Tuesday 23 January 2018

Australia gives lesson in the art of simplicity

Stylish Derby win means O'Brien has last laugh, writes Ian McClean

Joseph O’Brien onboard Australia during the Derby win at Epsom in June
Joseph O’Brien onboard Australia during the Derby win at Epsom in June

Ian McClean

Aidan O'Brien is probably too modest to say I told you so, but he would be well entitled.

Out of the blue last September, after his two-year-old colt Australia had demolished the early Derby favourite Free Eagle in a Group Three on Champion Stakes day at Leopardstown, the Master of Ballydoyle blindsided the press with an uncontainable outburst.

"He is totally extraordinary. Everyone probably knows we always thought he was the best horse we've ever had. I don't want to be blowing up the horse but he was always doing things no two-year-old has ever done before."

His public reverence of his blue-blooded chestnut didn't end there. The eulogising continued to the press open day at Ballydoyle last month when O'Brien reiterated that the yard had "never had a Derby horse like this before" in spite of the fact Australia had tasted defeat in the Guineas in the interim. Given that the stable has already won four Derbies (including the last two), it was a remark he admitted could easily blow up in his face.

In a society plumped up on spin and smoke-and-mirrors PR, there is something admirably refreshing about the person who says it as they see it and to hell with the consequences.

After Australia had delivered on the O'Brien promise in sunny Epsom yesterday, it wasn't surprising to hear him reflect on the hyperbole he had brought upon his colt. "The best thing is often not to say it – I was always just saying what we all thought." Poetically, the reward bestowed on him on the Downs by the horse in whom he had placed such allegiance was to inscribe O'Brien into the roll of honour of the world's most famous Flat race as the only trainer ever to have won three in a row.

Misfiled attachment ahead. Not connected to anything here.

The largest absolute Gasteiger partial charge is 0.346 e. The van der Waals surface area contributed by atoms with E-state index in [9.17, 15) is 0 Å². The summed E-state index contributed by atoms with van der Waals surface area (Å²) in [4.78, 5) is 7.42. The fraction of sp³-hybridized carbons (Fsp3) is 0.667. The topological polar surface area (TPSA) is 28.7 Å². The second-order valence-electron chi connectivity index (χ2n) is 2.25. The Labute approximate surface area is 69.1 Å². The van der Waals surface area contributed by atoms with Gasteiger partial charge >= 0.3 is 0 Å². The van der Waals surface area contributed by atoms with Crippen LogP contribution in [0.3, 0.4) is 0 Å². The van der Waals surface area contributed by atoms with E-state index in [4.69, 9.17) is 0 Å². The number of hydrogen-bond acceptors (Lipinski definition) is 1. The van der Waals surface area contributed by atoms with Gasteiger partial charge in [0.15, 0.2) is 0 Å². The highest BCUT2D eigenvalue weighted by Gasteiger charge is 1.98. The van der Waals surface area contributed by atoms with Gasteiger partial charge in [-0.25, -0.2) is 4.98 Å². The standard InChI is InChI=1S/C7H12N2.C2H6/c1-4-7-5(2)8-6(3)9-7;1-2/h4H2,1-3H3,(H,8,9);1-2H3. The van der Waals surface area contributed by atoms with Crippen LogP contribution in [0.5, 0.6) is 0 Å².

The most striking aspect of Australia's Derby victory given the heightened level of expectation was the absence of drama in the race itself. The strategy according to O'Brien was to "keep it uncomplicated" and that was precisely how it materialised. Apple's iconic designer Jonathan Ive has long asserted that "simplicity isn't simple". Far from it. If indeed simplicity is actually the ultimate sophistication, then Joseph O'Brien gave his horse a most sophisticated ride out of stall 12, especially when you consider how his father's remarks served to ratchet up the ante of scrutiny on the favourite to the point that one commentator suggested it was to be the most critical moment in young Joseph's short career.

Notwithstanding as much, Joseph, just turned 21, simply sat mid-division off a medium pace, kept his horse wide out of trouble, kicked at the two pole and kept his horse up to his work when he hit the front all the way to the line.

One of Joseph's finest attributes is undoubtedly his comfort with discomfort. He is so composed as to almost be asleep. The perfect antidote to the big occasion. He had a perfect ally on the day in Australia whose favourite past-time apparently is yawning. "He doesn't worry to much about anything," said the trainer. "He has a very relaxed demeanour." Like jockey, like horse.

And it served both well as others got undermined by the occasion before the start. O'Brien Jr and Australia were last of the 16 runners to load, and first home. Job done. Now what's the fuss? It was only left to Joseph to affirm that he is indeed the best he has ever ridden. The other deeply satisfying aspect of yesterday's result centres around the thoroughbred species itself. Breeding is both an art and a science, but the oldest moniker in the bloodstock lexicon of "breed the best to the best and hope for the best" hit the ultimate bullseye yesterday.

Yes, Lammtara 19 years ago was the progeny of a Derby winner (Nijinsky) out of an Oaks winner (Snow Bride), but you could be picky and say that Snow Bride only "won" the race on a technicality following the disqualification of Aliysa. However, Australia's sire and dam won the Derby and Oaks by a combined margin of more than 10 lengths and to see their offspring carry on the genes and fulfil what they was so thoroughly destined to do is as gratifying as it is rare.

The final post-script to yesterday's fourth UK Classic is a positive retrospective on the Newmarket 2000 Guineas which has already yielded up three Classic winners (Irish Guineas, French Derby and now the first and second in the Epsom Derby).

Aidan O'Brien was adamant all along in his effusive appraisal of Australia that his Guineas had far greater depth to it than Camelot's two years ago. It appears that as well as training them, the Master of Ballydoyle knows a thing or two about the formbook too.

Sunday Indo Sport

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